there's an old miner's cabin. Creeks are plentiful in this part of
the country. In fact, we crossed so many creeks and rivers that I
lost count. I reckon it was at least a couple of dozen, though.
ride through the wild-flower-blessed, glacier-carved valley leaves
us literally on the edge at times, as we traverse open slopes of
scree or loose rock, places where if you drop your hat it just might
keep on tumbling for several hundred feet. But that's OK. The horses
know the trail; they can do it in the dark.
we ride up the trail traveled by the likes of the Shoshone Indians
and John Colter, a mountain man and meat hunter for the Lewis
and Clark Expedition, one of the boys asks, "Are we almost there
yet?" Some things never change, not even in the wilderness.
enter Bliss Creek Meadow as the last light of day touches it. When
the sun disappears, we whip out our light jackets and continue to
the camp. Camp is in the trees at 8,400 feet, in the heart of the
and a "howdy" greet us. The howdy comes from wrangler
Brad, the barks from Yanni, a giant Great Dane mix, and Shadow,
Newfoundland/Labrador mix. We hit the ground at 7 p.m., kind
of stiff and sore, but pleased nonetheless. I give Sugar Ray
a hug and head
for my tent.
shows me around, introducing me to my "home" for the
next few days. Unlike my fifth-wheel trailer, this one comes
with a wood stove. Other amenities include a propane lantern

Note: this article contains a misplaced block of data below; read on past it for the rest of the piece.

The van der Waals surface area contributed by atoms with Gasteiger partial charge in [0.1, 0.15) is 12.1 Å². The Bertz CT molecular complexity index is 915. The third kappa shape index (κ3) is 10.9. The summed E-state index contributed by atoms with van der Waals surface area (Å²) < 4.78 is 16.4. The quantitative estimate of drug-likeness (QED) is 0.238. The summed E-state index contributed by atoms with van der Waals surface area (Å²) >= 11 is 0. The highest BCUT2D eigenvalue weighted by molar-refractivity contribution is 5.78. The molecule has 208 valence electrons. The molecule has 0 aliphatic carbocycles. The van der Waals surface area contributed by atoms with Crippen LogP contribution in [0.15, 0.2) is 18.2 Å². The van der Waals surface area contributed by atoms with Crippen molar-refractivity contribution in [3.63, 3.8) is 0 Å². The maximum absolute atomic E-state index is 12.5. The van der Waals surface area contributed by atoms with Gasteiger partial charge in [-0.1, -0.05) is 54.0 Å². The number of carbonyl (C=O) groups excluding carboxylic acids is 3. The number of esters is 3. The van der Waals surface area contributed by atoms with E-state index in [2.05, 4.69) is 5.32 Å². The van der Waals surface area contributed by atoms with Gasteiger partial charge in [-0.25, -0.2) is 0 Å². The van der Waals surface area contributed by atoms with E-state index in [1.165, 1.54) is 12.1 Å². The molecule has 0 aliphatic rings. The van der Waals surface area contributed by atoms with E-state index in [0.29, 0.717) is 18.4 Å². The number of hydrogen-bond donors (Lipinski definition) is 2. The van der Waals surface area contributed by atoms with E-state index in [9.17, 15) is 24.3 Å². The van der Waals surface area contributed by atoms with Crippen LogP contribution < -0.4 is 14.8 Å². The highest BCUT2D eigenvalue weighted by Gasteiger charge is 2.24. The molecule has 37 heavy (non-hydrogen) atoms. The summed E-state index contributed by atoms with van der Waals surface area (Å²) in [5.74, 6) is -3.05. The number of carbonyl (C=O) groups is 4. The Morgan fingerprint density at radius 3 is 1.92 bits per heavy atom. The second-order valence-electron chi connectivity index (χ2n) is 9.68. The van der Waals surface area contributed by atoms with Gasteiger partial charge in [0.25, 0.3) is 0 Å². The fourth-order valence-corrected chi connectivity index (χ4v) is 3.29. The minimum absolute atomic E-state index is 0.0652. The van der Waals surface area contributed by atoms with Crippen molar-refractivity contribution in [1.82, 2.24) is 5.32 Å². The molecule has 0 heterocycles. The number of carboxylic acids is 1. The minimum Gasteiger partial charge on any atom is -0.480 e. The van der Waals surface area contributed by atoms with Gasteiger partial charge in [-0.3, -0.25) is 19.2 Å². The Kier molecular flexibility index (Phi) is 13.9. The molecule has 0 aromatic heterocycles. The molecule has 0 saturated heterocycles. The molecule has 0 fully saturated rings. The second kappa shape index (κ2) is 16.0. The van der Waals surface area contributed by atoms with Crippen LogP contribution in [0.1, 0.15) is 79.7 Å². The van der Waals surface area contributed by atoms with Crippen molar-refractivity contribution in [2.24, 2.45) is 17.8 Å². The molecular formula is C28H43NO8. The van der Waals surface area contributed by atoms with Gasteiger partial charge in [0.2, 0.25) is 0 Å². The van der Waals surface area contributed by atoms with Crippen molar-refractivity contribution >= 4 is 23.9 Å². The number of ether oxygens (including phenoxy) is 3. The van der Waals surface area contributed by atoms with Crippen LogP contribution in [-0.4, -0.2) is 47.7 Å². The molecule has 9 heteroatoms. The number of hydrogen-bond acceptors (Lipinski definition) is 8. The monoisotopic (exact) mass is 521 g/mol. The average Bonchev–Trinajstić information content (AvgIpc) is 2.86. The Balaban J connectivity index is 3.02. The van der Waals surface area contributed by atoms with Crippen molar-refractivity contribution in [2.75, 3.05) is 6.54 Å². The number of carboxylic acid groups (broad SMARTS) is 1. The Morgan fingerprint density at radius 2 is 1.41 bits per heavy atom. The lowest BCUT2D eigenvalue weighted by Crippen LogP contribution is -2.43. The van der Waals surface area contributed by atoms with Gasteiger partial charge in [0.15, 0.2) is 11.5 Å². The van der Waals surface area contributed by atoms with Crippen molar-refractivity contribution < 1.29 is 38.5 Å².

and wooden beds with thick foam pads. All I've brought along
are my sleeping
bag, pillow and personal items.
horses and mules unpacked, the camp cook starts dinner. We gobble
up our delicious meal (every meal is scrumptious), end it with cherry
cheesecake about midnight and hit the sack.
early riser, I slip out of my canvas tent at first light the next
morning to photograph scenes worthy of dew-soaked jeans and wet,
soggy boots. The rest of the group wakes up to two cow moose chasing
each other through camp. Even Justin is pleased. We enjoy a late
breakfast, and then, while the others take a hot shower (what a luxury!)
or try their luck at fishing Bliss Creek, I hike a couple of miles
up the meadow to some big rocks, a rainbow of lichen smothering them
like a warm comforter.
number three dawns, and soon we are off (all except for two wranglers),
riding up to the head of the South Fork Shoshone, about six miles
away. Occasionally we traverse steep open slopes and meadows where
the views are terrific, the wildflowers prolific. From atop my horse
I can see purple bull elephant's head, red Indian paintbrush, white
columbine, powder-blue forget-me-nots and purple larkspur.
atop 10,200-foot Shoshone Pass, we are nearly surrounded by granite
mountains. Tom claims, "This is just like a postcard."
search for grizzlies on the fourth day. The Clark Creek drainage
and 10,290-foot Pierpoint Pass provide access to a view of Hidden
Basin, where we see several dozen elk. Unfortunately, the grizzlies
elude us, but we have never-ending views to enjoy.
fifth and final day evokes mixed feelings. Chuck is anxious to call
his girlfriend, but he's also had a great time and is anxious to
return someday. Justin has had some fun, but he is only five days
older at the end of the trip and remains hard to please. The adults
are all unanimous: We don't want to leave. But we have to, and we
do, and we all vow to come back again. Fortunately the memories of
moose, mountains and much more will tide us over until the next time.
Ikenberry is a professional photojournalist who specializes
in hiking, bicycling and auto-tour guidebooks. Her newest is
Coast To Coast, published by Mountaineers.